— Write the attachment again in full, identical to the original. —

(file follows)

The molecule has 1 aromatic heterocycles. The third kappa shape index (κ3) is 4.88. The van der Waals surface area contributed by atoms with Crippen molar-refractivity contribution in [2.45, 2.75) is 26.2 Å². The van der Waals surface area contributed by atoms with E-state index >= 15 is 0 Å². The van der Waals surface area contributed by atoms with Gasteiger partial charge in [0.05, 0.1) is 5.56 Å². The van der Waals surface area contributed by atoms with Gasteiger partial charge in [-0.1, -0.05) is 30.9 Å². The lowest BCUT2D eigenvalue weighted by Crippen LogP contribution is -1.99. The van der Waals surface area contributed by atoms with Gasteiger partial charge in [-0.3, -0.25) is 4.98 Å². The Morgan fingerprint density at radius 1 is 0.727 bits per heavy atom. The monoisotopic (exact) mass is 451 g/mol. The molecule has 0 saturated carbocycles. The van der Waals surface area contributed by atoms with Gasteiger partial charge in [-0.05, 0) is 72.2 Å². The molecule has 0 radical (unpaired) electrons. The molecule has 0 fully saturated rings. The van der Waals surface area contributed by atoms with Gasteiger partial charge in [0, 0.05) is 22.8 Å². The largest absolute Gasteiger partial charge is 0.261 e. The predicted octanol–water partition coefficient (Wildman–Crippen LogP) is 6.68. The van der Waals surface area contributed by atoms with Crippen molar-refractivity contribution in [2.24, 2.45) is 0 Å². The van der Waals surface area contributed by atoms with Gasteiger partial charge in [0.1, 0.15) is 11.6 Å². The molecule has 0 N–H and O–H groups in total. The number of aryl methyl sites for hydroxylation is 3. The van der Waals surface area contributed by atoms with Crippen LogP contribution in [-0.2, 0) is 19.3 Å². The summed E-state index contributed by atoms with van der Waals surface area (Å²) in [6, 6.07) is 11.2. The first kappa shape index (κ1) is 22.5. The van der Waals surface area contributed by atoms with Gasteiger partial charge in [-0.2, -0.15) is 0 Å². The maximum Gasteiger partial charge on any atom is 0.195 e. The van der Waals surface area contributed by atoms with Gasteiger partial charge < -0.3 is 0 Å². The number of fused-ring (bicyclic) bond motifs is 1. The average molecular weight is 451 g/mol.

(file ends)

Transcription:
The molecule has 1 aromatic heterocycles. The third kappa shape index (κ3) is 4.88. The van der Waals surface area contributed by atoms with Crippen molar-refractivity contribution in [2.45, 2.75) is 26.2 Å². The van der Waals surface area contributed by atoms with E-state index >= 15 is 0 Å². The van der Waals surface area contributed by atoms with Gasteiger partial charge in [0.05, 0.1) is 5.56 Å². The van der Waals surface area contributed by atoms with Gasteiger partial charge in [-0.1, -0.05) is 30.9 Å². The lowest BCUT2D eigenvalue weighted by Crippen LogP contribution is -1.99. The van der Waals surface area contributed by atoms with Gasteiger partial charge in [-0.3, -0.25) is 4.98 Å². The Morgan fingerprint density at radius 1 is 0.727 bits per heavy atom. The monoisotopic (exact) mass is 451 g/mol. The molecule has 0 saturated carbocycles. The van der Waals surface area contributed by atoms with Gasteiger partial charge in [-0.05, 0) is 72.2 Å². The molecule has 0 radical (unpaired) electrons. The molecule has 0 fully saturated rings. The van der Waals surface area contributed by atoms with Gasteiger partial charge in [0, 0.05) is 22.8 Å². The largest absolute Gasteiger partial charge is 0.261 e. The predicted octanol–water partition coefficient (Wildman–Crippen LogP) is 6.68. The van der Waals surface area contributed by atoms with Crippen molar-refractivity contribution in [2.24, 2.45) is 0 Å². The van der Waals surface area contributed by atoms with Gasteiger partial charge in [0.1, 0.15) is 11.6 Å². The molecule has 0 N–H and O–H groups in total. The number of aryl methyl sites for hydroxylation is 3. The van der Waals surface area contributed by atoms with Crippen LogP contribution in [-0.2, 0) is 19.3 Å². The summed E-state index contributed by atoms with van der Waals surface area (Å²) in [6, 6.07) is 11.2. The first kappa shape index (κ1) is 22.5. The van der Waals surface area contributed by atoms with Gasteiger partial charge in [-0.2, -0.15) is 0 Å². The maximum Gasteiger partial charge on any atom is 0.195 e. The van der Waals surface area contributed by atoms with Gasteiger partial charge < -0.3 is 0 Å². The number of fused-ring (bicyclic) bond motifs is 1. The average molecular weight is 451 g/mol.